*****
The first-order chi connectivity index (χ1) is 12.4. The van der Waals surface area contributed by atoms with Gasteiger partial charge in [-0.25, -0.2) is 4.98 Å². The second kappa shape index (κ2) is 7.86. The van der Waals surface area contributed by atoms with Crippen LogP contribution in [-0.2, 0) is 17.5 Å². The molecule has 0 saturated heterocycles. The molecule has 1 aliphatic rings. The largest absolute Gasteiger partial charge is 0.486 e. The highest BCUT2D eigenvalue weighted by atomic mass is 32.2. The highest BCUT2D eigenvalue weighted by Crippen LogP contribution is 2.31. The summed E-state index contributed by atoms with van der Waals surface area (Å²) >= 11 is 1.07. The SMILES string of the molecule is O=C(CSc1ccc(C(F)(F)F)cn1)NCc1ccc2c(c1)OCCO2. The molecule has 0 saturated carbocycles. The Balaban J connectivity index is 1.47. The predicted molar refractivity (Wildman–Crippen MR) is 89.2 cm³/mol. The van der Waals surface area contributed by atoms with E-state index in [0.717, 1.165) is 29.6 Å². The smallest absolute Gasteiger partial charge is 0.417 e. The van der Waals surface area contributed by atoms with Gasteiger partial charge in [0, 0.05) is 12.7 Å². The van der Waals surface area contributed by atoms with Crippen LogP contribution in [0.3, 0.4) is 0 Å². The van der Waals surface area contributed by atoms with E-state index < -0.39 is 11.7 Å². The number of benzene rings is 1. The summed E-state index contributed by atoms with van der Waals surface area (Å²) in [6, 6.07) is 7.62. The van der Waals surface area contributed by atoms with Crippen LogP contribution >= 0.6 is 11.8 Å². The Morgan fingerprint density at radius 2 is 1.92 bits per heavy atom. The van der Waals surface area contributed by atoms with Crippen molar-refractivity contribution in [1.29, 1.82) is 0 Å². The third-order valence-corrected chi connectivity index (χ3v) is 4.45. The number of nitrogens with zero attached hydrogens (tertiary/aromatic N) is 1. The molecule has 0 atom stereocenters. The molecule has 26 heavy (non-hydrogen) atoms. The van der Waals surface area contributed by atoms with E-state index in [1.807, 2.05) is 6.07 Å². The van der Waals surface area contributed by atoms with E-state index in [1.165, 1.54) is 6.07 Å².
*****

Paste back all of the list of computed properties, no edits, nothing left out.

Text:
The first-order chi connectivity index (χ1) is 12.4. The van der Waals surface area contributed by atoms with Gasteiger partial charge in [-0.25, -0.2) is 4.98 Å². The second kappa shape index (κ2) is 7.86. The van der Waals surface area contributed by atoms with Crippen LogP contribution in [-0.2, 0) is 17.5 Å². The molecule has 0 saturated heterocycles. The molecule has 1 aliphatic rings. The largest absolute Gasteiger partial charge is 0.486 e. The highest BCUT2D eigenvalue weighted by atomic mass is 32.2. The highest BCUT2D eigenvalue weighted by Crippen LogP contribution is 2.31. The summed E-state index contributed by atoms with van der Waals surface area (Å²) >= 11 is 1.07. The SMILES string of the molecule is O=C(CSc1ccc(C(F)(F)F)cn1)NCc1ccc2c(c1)OCCO2. The molecule has 0 saturated carbocycles. The Balaban J connectivity index is 1.47. The predicted molar refractivity (Wildman–Crippen MR) is 89.2 cm³/mol. The van der Waals surface area contributed by atoms with E-state index in [0.717, 1.165) is 29.6 Å². The smallest absolute Gasteiger partial charge is 0.417 e. The van der Waals surface area contributed by atoms with Gasteiger partial charge in [0, 0.05) is 12.7 Å². The van der Waals surface area contributed by atoms with Crippen LogP contribution in [0.3, 0.4) is 0 Å². The van der Waals surface area contributed by atoms with E-state index < -0.39 is 11.7 Å². The number of benzene rings is 1. The summed E-state index contributed by atoms with van der Waals surface area (Å²) in [6, 6.07) is 7.62. The van der Waals surface area contributed by atoms with Crippen LogP contribution >= 0.6 is 11.8 Å². The Morgan fingerprint density at radius 2 is 1.92 bits per heavy atom. The van der Waals surface area contributed by atoms with Crippen molar-refractivity contribution in [1.29, 1.82) is 0 Å². The third-order valence-corrected chi connectivity index (χ3v) is 4.45. The number of nitrogens with zero attached hydrogens (tertiary/aromatic N) is 1. The molecule has 0 atom stereocenters. The molecule has 26 heavy (non-hydrogen) atoms. The van der Waals surface area contributed by atoms with E-state index in [1.807, 2.05) is 6.07 Å². The van der Waals surface area contributed by atoms with E-state index in [1.165, 1.54) is 6.07 Å².